The example task allocation system 302 comprises one or more processors configured by programming instructions on non-transient computer readable media that implement task allocation system components. The example task allocation system components include a real-time scheduler module 304, a monitor 308, a task library 310, and a dispatcher module 312. The example real-time scheduler module 304 is configured to received job specifications and/or requests 306 for the performance of jobs by the computing resources 301, monitor the status of and connectivity to the computing resources 301 using information from the performance monitor 308, identify specific task implementations from the task library 310 and schedule the specific task implementations to the computing resources 301 to satisfy the job requests 306. The example dispatcher module 312 is configured to retrieve the specific task implementations and dispatches the specific task implementations for execution to specific computing resources 301 to which they have been assigned.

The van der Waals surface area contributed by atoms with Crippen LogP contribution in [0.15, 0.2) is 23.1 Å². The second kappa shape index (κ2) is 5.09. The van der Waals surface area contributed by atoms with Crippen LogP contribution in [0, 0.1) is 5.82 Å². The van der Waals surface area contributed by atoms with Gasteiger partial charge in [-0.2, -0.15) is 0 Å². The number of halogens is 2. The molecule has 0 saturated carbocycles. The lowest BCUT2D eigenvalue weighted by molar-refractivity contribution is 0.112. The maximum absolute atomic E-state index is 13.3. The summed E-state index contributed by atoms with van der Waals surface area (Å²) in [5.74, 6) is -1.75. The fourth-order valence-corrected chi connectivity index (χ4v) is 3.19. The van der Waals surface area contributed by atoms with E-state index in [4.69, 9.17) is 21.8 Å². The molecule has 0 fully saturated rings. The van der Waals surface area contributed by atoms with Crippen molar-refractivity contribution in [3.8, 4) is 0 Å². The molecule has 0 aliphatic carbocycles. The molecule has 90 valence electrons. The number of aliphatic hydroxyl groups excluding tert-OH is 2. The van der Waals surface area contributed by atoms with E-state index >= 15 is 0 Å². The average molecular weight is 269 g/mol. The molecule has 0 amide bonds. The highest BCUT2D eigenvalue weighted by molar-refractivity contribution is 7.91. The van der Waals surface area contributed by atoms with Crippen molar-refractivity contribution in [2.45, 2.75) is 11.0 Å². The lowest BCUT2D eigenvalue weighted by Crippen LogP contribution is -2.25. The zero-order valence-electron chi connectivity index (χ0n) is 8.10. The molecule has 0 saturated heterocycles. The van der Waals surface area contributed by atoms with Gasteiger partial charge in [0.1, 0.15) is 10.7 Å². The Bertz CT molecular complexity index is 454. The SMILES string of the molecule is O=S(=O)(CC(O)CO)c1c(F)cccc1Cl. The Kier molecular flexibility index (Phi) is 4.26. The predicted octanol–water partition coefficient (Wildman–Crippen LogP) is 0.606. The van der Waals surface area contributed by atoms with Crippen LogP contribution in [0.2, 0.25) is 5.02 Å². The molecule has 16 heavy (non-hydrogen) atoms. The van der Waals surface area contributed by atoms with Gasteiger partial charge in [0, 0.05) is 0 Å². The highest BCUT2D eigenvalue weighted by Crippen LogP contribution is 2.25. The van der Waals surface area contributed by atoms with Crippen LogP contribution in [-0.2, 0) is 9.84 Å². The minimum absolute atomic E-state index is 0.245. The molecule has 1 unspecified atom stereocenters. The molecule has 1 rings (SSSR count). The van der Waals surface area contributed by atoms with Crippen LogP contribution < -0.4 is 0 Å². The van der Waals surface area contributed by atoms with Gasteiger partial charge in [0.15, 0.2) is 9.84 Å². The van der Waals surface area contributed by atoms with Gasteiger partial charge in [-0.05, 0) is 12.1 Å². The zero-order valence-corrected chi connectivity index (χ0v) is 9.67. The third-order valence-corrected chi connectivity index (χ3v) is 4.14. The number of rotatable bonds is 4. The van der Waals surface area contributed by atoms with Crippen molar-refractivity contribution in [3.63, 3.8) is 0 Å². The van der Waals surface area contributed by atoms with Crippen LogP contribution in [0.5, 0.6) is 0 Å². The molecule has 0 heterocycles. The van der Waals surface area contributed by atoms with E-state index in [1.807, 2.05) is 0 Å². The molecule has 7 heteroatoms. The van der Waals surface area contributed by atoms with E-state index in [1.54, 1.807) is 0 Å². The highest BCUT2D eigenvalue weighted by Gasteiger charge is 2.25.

The example task library 310 includes a plurality of tasks. Each task is a specific implementation of an application that may execute using one or more of the computing resources 301. An application may have multiple implementations, wherein the different implementations of an application provide different levels of accuracy and resource usage during execution. The different implementations of an application are configured based on a trade-off between the level of accuracy of the results from execution of the implementation of the application and resource usage during execution.
FIGS. 4A and 4B are diagrams of an example operating scenario that illustrates a potential benefit of providing different implementations of an application. In the example operating scenario, a vision system in a vehicle takes a snapshot 400 of the environment ahead of the vehicle. A detection system in the vehicle may request the execution of an application to detect objects in the snapshot 400. The application may have two implementations, a first implementation that provides a less accurate analysis of the snapshot 400 but requires fewer computing resources for execution and a second implementation that provides a more accurate analysis of the snapshot 400 but requires more computing resources for execution.